The Dealing in Cultural Objects (Offnces) Bill passed through the remaining stages in the Commons on Friday and now goes to the House of Lords for their scrutiny, probably in the Autumn. A number of amendments were considered, but only one (put forward to achieve greater precision by Richard Allan whose Private Members Bill this is) was passed. The record of the debate can be found online starting from:
The Bill and Explanatory Notes can be found at:
In relation to the scope of the Bill - and what it might mean for people trading antiquities on auction sites - it should be recognised that the draft legislation has been quite tightly framed in relation to what 'tainted' means, and as a consequence so have the circumstances in which someone would be committing an offence. So, if the Bill becomes law it will not make a criminal offence of all dealing in antiquities, but only those which under its terms can be defined as 'tainted'.
Under the terms of the Bill (and paraphrasing a little here) an object is only 'tainted' if:
"after the commencement of [the] Act-
(a) a person removes the object [from a building, structure or monument of historical, architectural or archaeological interest, where the object has at any time formed part of the building, structure or monument] .... or he excavates the object, and
(b) in the circumstances in which the object is removed or excavated an offence is committed by him."
However the law will apply to 'tainted' objects from wherever they originate as:
"It is immaterial whether-
(a) the removal or excavation was done in the United Kingdom or elsewhere,
(b) the offence is committed under the law of a part of the United Kingdom or under the law of any other country or territory."
As far as domestic cases go, if an object was excavated from land without the owner's permission and then subsequently acquired, disposed of, imported or exported it, then that would constitute an offence under the Bill. It would be likewise for objects removed from a SAM without appropriate consent - but in which case the initial perpetrator could potentially be committing two criminal offences (under both AMAA 1979 and the new Bill), whilst anyone else in the chain of dispersal, who 'deals in' the object knowing or believing that object to be 'tainted', would be committing an offence under the Bill. There will be multifarious other permutations by which objects could become 'tainted', some of which no doubt will begin to emerge once cases come forward if the Bill becomes law.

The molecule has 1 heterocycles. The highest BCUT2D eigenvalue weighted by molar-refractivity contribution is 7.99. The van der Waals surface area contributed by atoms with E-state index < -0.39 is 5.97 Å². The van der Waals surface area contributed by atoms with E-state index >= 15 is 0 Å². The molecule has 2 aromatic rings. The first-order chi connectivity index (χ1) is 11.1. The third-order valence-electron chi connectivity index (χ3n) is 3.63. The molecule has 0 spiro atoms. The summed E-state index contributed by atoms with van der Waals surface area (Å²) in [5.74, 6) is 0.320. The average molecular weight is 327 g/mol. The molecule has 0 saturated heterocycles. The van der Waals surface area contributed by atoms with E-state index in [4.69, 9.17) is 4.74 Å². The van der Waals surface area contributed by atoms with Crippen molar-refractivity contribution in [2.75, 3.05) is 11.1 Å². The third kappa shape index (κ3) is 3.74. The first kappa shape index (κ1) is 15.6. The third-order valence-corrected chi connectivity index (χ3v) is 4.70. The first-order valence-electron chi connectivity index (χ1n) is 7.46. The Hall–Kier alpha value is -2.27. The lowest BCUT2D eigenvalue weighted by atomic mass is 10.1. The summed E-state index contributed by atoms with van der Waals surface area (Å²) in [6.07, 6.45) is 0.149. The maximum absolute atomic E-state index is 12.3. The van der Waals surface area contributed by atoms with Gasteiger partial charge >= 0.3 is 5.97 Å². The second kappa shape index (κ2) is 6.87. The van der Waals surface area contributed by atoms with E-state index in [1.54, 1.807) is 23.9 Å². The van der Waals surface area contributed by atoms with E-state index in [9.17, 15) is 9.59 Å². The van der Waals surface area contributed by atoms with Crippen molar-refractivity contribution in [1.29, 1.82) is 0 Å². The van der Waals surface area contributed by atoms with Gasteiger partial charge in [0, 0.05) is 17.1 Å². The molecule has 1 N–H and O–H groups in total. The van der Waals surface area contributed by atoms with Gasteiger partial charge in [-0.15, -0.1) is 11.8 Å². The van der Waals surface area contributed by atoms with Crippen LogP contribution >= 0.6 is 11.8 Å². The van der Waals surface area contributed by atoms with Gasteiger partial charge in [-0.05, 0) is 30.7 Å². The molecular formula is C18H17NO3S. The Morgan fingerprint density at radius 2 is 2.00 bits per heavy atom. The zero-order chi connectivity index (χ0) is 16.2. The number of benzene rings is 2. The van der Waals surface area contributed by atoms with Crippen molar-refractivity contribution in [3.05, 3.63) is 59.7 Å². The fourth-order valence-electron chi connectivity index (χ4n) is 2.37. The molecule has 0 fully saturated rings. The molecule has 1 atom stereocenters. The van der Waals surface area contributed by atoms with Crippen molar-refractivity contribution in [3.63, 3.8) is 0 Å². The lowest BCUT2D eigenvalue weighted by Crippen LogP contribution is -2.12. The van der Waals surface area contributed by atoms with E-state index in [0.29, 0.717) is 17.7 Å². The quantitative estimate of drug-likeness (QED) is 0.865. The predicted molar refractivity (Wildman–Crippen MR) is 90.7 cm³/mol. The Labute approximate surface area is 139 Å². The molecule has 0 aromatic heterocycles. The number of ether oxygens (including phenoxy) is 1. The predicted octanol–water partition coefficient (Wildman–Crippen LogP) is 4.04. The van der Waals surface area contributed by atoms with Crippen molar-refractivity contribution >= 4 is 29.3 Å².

Overall the main target of the bill is to provide sufficient incentive for heightened levels of due dilligence for those dealing in antiquities (the maximum penalty for serious offences would be 7 years in prison and/or a fine). However, the Bill is not the only weapon we would want to have in the armoury, and other complementary measures and initiatives recommended by the government's Illicit Trade Advisory Panel could greatly assist.
As for export controls, others have already pointed out on this list that, foregoing all of the above, it is already an offence to export certain kinds of cultural property from the UK without a licence. DCMS guidance on this issue can be found at the preposterously bonkers web address of:
A word of warning though, the UK system of export control - which itself is part situated within a European framework - is certainly not without its own special complexities!
Research and Conservation Officer,
Council for British Archaeology,
Bowes Morrell House,
Tel: 01904 671417
Fax: 01904 671384
** 19th & 20th July are National Archaeology
Days 2003. Find out what's on at:
From: Chris Cumberpatch [mailto:[log in to unmask]]
Sent: 07 July 2003 10:49
To: [log in to unmask]
Subject: Re: metal detectors selling on ebay
John Clark writes: ... just because it's undesirable doesn't make it
illegal. Until we get some proper portable antiquities legislation in this
country, that is
Will these items be covered by the Dealing in Cultural Property
(Offences) Bill (assuming that it becomes law)? I haven't actually seen the
text, so I'm not sure, but I would certainly hope that they would be. If
so, good grounds upon which to write to one's MP urging them to support the